Along with the Board of Education, Beasley put together five pillars of DEI for MPS to follow: 1) Governance; incorporating equity into the fabric of their work, 2) Leadership; developing leadership at the building level to engage in dialogue and bring solutions, 3) Customer; ensuring students and families have positive experiences and their needs are met, 4) Reputation; MPS strives to be a leader in this work, bringing along surrounding districts, setting the standard, 5) Community; collaborating with like-minded organizations to enhance each other’s work.
De'Ondre "DJ" Hogan is the Director of Diversity, Equity and Inclusion for Midland Public Schools.
“Amy’s role was really building up capacity for leadership on down to our teachers — building up capacity to engage in this dialogue and have courageous conversations around the topic of race, diversity, equity and inclusion,” says De’Ondre “DJ” Hogan, director of diversity, equity and inclusion (DEI) for MPS.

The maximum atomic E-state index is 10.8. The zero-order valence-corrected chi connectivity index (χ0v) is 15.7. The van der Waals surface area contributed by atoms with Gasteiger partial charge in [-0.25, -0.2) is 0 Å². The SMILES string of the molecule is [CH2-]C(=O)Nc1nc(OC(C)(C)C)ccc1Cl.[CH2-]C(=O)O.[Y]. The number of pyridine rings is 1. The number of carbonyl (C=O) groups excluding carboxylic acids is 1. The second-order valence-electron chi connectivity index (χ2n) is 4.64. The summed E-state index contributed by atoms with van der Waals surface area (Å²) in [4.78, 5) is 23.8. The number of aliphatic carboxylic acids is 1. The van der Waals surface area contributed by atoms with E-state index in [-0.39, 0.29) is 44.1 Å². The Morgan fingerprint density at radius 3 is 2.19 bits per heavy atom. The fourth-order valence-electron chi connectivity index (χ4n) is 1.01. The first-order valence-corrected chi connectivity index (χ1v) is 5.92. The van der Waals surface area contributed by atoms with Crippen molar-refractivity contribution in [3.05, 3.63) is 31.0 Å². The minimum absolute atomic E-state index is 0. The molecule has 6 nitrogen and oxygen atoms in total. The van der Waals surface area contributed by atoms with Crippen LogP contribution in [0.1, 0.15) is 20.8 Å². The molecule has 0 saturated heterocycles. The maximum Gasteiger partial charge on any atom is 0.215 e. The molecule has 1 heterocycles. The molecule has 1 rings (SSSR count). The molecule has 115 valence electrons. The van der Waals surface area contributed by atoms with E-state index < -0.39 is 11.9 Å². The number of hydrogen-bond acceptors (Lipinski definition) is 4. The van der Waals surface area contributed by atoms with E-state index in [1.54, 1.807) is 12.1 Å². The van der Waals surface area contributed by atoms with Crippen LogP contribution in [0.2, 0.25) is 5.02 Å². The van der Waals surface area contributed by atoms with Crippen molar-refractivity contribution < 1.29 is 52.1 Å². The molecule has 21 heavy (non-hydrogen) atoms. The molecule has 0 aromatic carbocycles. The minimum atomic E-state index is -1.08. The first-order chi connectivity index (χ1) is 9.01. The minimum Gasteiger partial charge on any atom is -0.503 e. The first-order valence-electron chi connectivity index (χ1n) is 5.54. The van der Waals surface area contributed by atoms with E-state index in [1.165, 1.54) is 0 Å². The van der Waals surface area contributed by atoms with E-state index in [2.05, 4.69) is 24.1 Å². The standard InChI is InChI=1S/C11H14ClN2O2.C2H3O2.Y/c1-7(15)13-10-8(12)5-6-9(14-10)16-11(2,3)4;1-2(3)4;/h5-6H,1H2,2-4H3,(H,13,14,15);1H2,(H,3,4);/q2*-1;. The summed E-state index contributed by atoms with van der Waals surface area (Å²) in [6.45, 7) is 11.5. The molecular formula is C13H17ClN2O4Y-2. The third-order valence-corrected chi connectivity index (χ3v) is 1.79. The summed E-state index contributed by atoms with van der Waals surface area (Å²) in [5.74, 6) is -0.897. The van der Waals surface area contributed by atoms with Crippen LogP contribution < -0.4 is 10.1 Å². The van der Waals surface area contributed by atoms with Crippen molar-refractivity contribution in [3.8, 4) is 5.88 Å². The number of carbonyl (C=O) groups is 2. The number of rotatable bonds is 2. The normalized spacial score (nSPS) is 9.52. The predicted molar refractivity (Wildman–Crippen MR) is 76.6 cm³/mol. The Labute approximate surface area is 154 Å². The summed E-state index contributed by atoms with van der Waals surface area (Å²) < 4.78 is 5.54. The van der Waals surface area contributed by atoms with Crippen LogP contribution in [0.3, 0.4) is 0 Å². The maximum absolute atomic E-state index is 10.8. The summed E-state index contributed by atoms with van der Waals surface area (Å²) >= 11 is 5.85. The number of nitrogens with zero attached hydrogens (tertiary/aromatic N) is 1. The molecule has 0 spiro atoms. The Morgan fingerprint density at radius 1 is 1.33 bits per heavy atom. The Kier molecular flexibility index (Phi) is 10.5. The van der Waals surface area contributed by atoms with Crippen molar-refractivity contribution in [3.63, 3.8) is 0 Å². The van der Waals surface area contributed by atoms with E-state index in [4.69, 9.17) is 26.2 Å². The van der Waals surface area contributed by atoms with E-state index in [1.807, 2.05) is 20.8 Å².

Hogan joined MPS just as Beasley was wrapping up her work in early 2021. MPS recognized the need for focused leadership in this arena, leading to Hogan’s hire.
Now, MPS is ramping up for an equity audit, conducted by a third party with vast K-12 experience, Insight Education Group
. The audit will look at curriculum, policies and practices, financial allocation, recruitment and retention, perception data from stakeholders like students and families, and what their community engagement looks like. Insight will provide tailored recommendations to the district.
“It will be up to us and the leadership team to implement and prioritize the recommendations and align some stuff that we may already be doing,” says Hogan. “We’re really looking forward to engaging with this team.”
The audit is in the development phase currently, looking at timing and scheduling.